5. Will there be fencing along the berm?

We do not intend to fence the berm at all. Where there is fencing now, most of the fencing has to do with Washington State Department of Transportation right-of-way that has to do with I-705. Where we would fence, and we’ve worked this out with the city, is after we complete the project. Where we have parcels that we own, that we don’t have another buyer for, parcels would be fenced, possibly. But not the berm. Not the right-of-way. The other place we have a fence is up behind the mission, and that’s because [the track is] just right behind the mission.

6. What about the streetscape and wildlife habitat in the area?

The city has a complete streets program. Along 25th and where we are doing the work, we are required to have — and do have in our plan — the streetscape the city requires, which is street trees and wide sidewalks. Where the D Street gulch is, the type of wildlife habitat is called “urban adaptive wildlife.” Those are raccoons, rats, possums, those types of urban wildlife. We have not been able to find any records of deer there. Back in 2000, when we did the EIS, [the gulch] has always been planned to be filled in. So the idea of it being filled today with this project is consistent with the plan all along. But there are culverts that go through that and feed into the Thea Foss Waterway. One of the things we are talking about is looking at the size of those culverts to [see if we can] go bigger for that urban adaptive wildlife that we found in the gulch.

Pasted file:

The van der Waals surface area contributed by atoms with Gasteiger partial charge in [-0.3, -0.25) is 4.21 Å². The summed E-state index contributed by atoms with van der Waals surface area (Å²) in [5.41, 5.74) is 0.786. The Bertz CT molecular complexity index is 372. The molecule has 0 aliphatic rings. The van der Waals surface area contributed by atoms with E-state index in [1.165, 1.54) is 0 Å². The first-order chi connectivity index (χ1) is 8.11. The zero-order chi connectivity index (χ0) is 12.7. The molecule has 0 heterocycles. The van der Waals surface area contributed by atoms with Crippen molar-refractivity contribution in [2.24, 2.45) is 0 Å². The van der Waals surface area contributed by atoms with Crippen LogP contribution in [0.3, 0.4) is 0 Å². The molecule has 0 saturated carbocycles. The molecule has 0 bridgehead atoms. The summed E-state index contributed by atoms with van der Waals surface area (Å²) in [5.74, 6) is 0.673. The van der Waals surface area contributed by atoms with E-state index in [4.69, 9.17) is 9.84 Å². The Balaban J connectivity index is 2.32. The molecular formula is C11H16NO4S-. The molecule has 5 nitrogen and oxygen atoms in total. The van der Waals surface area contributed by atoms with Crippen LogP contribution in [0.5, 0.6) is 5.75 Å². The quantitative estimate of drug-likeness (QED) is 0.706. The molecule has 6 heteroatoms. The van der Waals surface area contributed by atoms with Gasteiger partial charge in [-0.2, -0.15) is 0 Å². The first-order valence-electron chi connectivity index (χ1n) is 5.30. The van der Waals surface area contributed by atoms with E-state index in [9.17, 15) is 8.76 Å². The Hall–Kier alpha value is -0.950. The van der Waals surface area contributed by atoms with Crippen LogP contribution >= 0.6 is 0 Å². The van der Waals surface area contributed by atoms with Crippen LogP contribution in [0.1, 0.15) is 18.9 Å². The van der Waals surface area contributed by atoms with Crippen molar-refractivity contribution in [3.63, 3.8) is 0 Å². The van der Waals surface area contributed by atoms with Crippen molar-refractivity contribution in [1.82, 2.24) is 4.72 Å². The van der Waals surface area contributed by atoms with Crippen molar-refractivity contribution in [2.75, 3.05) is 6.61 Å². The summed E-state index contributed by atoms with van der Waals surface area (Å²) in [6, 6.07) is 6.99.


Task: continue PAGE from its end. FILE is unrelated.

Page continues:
7. How will the berm be maintained?

The concern I’ve heard is it won’t be maintained. It will grow crazy and wild. We need to work that out with the city on what those expectations will be.

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KEITH STONE, DOME DISTRICT PROPERTY OWNER: If we could come up with the $4 to $6 million [need for post-and-beam] by going back [to Washington, D.C.], would you do the post-and-beam for us? The majority of Tacoma wants post-and-beam and we’re not being listened to. If we can help by taking a majority of the people back there and talk to Sen. Patty Murray or someone. Transit is getting a lot of grants right now.

PAT MCCARTHY, PIERCE COUNTY EXECUTIVE AND SOUND TRANSIT BOARD MEMBER: Keith, it’s funny. We’re starting this dialogue with East Link, which is going to Bellevue. I will tell you the entire Bellevue community is split on what they want to do. About half the people want to go with a tunnel, which is going to cost $700 million more. We’ve got half the people saying they like at-grade. But it’s time and money. We have to consider that. But that’s a decision that is up to the Sound Transit Board. My observation is the City of Tacoma has been engaged with Sound Transit. I almost feel like Sound Transit has been carrying a lot of the heavy water and doing the heavy lifting. But the City of Tacoma has been engaged. I think it’s advocates and people who have said, ‘We want a gateway.’ That made all the difference in the world. But it added another $70 million on to this project. At some point in time, we’re going to have to move forward. I think that’s the reality. The answer to your question is that it’s up to the Sound Transit Board. That’s something we would have to deliberate. Would we put ourselves in a position to lose some of the other funding that is queued up and ready to go? And are we going to get to Lakewood? I can assure you the Lakewood folks are concerned about that.